It is very difficult (and tedious) to make a selection of the sky in an image like this. There are so many small details jutting into the blue sky that you will almost always end up with some area excluded. The best way to deal with uneven, broken horizons is to shoot in HDR.
You might want to try a different approach in post processing. Instead of using the Magic Wand try darkening the image globally by using Levels on an adjustment layer. Now add a layer mask and paint the foreground back in using the Brush (B) tool set to black. By changing the brush size, softness, and opacity when painting near the edge of the rock formations you can probably get a pretty believable image with a little practice and a lot of patience.
Sun 30-Jun-13 12:02 AM | edited Sun 30-Jun-13 12:03 AM by quenton8
I have been learning over the last year or so to use layer copies, modified for an effect and the masked.
Initially, and partly because of what I had read, I was trying to work with selections, but I found that the masked layer was way easier to work with, and I find I am going that direction more and more.
I tried both on this photo and found that the masked layer was WAY easier to use.
Ive been playing with channels lately not an expert! Try selecting for colour. I'm using CS6 but I 'think' this is doable in CS2.
- I copied your JPG into PS and selected only the blue channel turned off Red & Green, - Control-Click on the Blue Channel, - Control-D to deselect all to remove the marching ants from the rocks, - Magic wand through the sky, blue - select a Levels Adjustment to produce a Layer with the sky selected in a Mask, - darkened the blue sky with the Level Adjustment.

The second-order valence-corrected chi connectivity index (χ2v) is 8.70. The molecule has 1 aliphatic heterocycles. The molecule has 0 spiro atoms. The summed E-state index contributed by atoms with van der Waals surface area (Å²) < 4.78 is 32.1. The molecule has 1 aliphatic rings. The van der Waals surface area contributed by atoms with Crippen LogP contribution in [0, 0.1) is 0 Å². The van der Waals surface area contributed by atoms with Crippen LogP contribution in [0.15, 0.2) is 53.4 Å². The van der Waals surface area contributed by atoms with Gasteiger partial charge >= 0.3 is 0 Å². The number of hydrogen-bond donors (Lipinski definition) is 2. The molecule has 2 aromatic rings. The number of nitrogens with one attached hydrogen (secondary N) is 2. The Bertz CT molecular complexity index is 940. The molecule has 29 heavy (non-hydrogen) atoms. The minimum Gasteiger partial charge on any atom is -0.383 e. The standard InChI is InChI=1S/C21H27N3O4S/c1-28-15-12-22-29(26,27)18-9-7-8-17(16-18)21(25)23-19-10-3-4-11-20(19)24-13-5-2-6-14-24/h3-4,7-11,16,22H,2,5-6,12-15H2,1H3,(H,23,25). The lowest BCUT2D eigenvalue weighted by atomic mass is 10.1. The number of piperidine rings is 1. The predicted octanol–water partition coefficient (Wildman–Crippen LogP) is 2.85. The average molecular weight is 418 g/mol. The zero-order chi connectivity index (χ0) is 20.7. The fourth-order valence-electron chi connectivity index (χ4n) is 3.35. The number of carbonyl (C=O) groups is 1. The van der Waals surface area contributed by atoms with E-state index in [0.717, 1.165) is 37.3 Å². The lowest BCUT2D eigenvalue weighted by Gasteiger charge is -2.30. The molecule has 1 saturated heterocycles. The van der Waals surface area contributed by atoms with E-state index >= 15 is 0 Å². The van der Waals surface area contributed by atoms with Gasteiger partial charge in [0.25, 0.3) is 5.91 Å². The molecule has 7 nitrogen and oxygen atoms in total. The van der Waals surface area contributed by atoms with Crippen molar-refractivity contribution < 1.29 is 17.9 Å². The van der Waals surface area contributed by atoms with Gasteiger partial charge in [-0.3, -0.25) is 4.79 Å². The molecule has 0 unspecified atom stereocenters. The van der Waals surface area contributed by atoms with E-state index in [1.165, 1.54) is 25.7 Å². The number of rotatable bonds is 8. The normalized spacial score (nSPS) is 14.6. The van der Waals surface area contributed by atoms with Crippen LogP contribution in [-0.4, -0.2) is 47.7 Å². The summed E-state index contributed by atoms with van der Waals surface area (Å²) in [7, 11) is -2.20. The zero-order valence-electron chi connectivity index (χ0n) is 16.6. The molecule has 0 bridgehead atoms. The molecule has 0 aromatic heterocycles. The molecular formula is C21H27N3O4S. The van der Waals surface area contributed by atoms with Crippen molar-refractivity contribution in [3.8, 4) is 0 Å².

Obviously too much (could use the Opacity Slider to reduce the effect) but the point is to show the effect and the edge problem. It might work with the original image to give you a better edge at the sky/rock interface.
I realize you said you wanted to do this using a selection with the magic wand, but I think a better approach is to use the color balance to bring up the blue and cyan (take down red and yellow), and then use a soft edged brush to mask off the foreground. This took me about a minute to edit. I find it much easier than trying to make selections.
You may be running into a problem with the sharpening applied to the skyline. The lack of color information in the very distinct sharpening halo makes selection based on not-land difficult. If you can back up your edits to before you have applied any sharpening you might have more success. I don't recall if CS2 is before the refine selection edge feature made it into the tool set. One can always set a slight gaussian blur to the layer mask and paint it away where the effect is inappropriate.
Some of the methods mentioned in other answers are fine stand-ins for the magic wand (& in later versions the quick selection tool). A third would be Select/Color Range which can select the sky. Put the eyedropper in the sky and either adjust the sensitivity with the fuzziness slider or shift-click to increase the number of colors under the selection. As with any other selection method, choosing an adjustment layer will populate the mask with the current selection.